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Giving the impression that Al Franken’s sociopolitical ideas are to be taken seriously would be to belittle serious thinkers of every ideological tint. However, Franken is primarily a humorist, and humor by its nature consolidates the beliefs on which it is based, even if those beliefs are, themselves, laughable. In this sense, such personages as Franken unwittingly provide windows into the flaws of the philosophies that they espouse.

In its intellectual incoherence, “The Gospel of Supply Side Jesus,” a cartoon from the book Lies and the Lying Liars Who Tell Them: A Fair and Balanced Look at the Right, lets slip the incorrect view that Franken takes of conservatism and indicates the corresponding error in the liberalism that he claims to represent. The pinch of truth that inadvertently makes its way into the murky stew of Franken’s worldview is that supply-side economics does not constitute an all-purpose methodology for life. The probable reason that those on the Left mistake it as such is that they consider economics to be merely the financial department of a socialized government.

The first quarter of the cartoon presents economic points that shouldn’t be objectionable; it is only the fact that Franken puts the money-centered dialogue in the mouth of Supply Side Jesus (SSJ), an ostensible religious figure, that makes them so. It is a self-evident positive that those with money pour it back into the economy through commerce. In the words of the cartoon, “Because of this robe, ten craftsmen were able to feed their families.”

The only rational objection to this point would arise if those craftsmen’s families would starve were it not for the “generosity” of the wealthy. The first thing that this objection would ignore, however, is that the robe is merely a representation for industry in its entirety, which includes the spectrum of goods, from business-to-business essentials to personal indulgences. More substantively, the objection ignores the reality that society requires a strategy for distributing wealth, and distribution linked to productivity becomes more valuable than just the financial sum, both in social benefit and personal growth.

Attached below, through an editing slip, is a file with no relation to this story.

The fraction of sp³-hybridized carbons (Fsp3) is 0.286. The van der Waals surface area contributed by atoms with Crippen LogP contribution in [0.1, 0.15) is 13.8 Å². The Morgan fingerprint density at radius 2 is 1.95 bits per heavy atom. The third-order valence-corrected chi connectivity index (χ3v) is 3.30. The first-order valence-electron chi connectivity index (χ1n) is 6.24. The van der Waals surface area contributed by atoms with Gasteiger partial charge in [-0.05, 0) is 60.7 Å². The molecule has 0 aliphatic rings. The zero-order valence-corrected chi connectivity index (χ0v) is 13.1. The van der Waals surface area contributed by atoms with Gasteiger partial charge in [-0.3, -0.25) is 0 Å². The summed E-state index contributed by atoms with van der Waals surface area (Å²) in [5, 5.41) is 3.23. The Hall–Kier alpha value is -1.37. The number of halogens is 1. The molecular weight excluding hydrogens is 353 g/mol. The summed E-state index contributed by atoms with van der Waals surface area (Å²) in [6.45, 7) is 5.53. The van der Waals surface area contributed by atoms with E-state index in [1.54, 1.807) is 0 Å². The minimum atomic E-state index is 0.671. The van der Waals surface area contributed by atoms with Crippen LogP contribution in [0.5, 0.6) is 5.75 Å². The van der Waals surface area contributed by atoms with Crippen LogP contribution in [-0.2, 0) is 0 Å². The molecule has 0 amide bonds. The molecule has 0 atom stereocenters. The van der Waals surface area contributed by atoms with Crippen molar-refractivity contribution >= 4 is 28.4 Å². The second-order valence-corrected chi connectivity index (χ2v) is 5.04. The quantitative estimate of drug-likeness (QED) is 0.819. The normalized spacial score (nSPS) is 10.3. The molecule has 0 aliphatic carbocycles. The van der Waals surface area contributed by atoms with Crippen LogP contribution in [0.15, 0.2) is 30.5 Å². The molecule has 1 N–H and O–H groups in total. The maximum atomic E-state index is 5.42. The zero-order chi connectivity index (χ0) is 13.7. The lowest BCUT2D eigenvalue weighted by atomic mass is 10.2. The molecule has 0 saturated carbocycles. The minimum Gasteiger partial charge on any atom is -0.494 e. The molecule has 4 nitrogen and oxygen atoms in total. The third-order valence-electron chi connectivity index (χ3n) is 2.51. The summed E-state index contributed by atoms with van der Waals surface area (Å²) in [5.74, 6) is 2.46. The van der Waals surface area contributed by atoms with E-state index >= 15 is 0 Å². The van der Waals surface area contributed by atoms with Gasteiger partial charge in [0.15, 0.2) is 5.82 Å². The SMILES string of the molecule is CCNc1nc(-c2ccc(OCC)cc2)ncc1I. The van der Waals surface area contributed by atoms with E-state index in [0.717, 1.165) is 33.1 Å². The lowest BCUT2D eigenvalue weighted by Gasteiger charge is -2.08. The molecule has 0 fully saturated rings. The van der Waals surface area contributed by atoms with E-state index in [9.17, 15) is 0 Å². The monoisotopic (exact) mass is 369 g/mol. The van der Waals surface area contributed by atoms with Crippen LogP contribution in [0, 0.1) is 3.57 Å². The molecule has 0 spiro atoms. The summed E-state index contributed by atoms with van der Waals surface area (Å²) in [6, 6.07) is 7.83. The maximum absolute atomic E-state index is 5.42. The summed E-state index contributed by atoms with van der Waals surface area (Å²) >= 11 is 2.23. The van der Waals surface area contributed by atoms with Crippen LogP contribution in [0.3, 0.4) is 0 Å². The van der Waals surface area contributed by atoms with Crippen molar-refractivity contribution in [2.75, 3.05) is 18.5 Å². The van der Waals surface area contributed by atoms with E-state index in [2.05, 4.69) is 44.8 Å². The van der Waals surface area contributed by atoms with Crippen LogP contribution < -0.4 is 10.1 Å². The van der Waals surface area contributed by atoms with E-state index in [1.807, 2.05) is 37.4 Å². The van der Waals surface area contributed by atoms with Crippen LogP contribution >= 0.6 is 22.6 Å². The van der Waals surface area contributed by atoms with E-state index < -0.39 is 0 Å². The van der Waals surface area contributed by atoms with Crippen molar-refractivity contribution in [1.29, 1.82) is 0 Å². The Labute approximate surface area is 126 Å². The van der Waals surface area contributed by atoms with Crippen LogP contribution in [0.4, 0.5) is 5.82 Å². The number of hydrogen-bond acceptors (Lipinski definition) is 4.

The problem is that Franken’s putting these words in SSJ’s mouth is not incidental. Rather, it represents a failure to understand that the conservative strategy is to separate the various functions of society. When the financial messiah passes some lepers, he explains that he will not feed them because it would “make them lazy” nor heal them because it would remove the “incentive to avoid leprosy.” This rhetoric transforms SSJ from the consumer whom he represented in the previous scene into a governmental figure, because supply-siders only use such arguments to constrain the public sphere (whose funding is compulsory). Even so, there is certainly room in a free-market government to accommodate extreme cases. Furthermore, supply-siders would tend to be those calling for representative government, meaning that the cartoon apostles would have a say in determining the leper policy.

In the next scene, Franken’s conservative messiah becomes, allegorically, a religious figure, attributing worldly success or failure to the judgment of God. To be sure, capitalists who take their economic theories this far are way out of their appropriate bounds, but Franken is indicting the economic theory, not specific applications of it. For this reason, the humorist can’t help but allow his caricature to contradict himself in a way that seems to reflect the author more than the idea being mocked. The veneration of personal responsibility, motivation, and self reliance that has characterized SSJ’s rhetoric thus far is utterly undermined by the assertion that success is a matter of God’s will.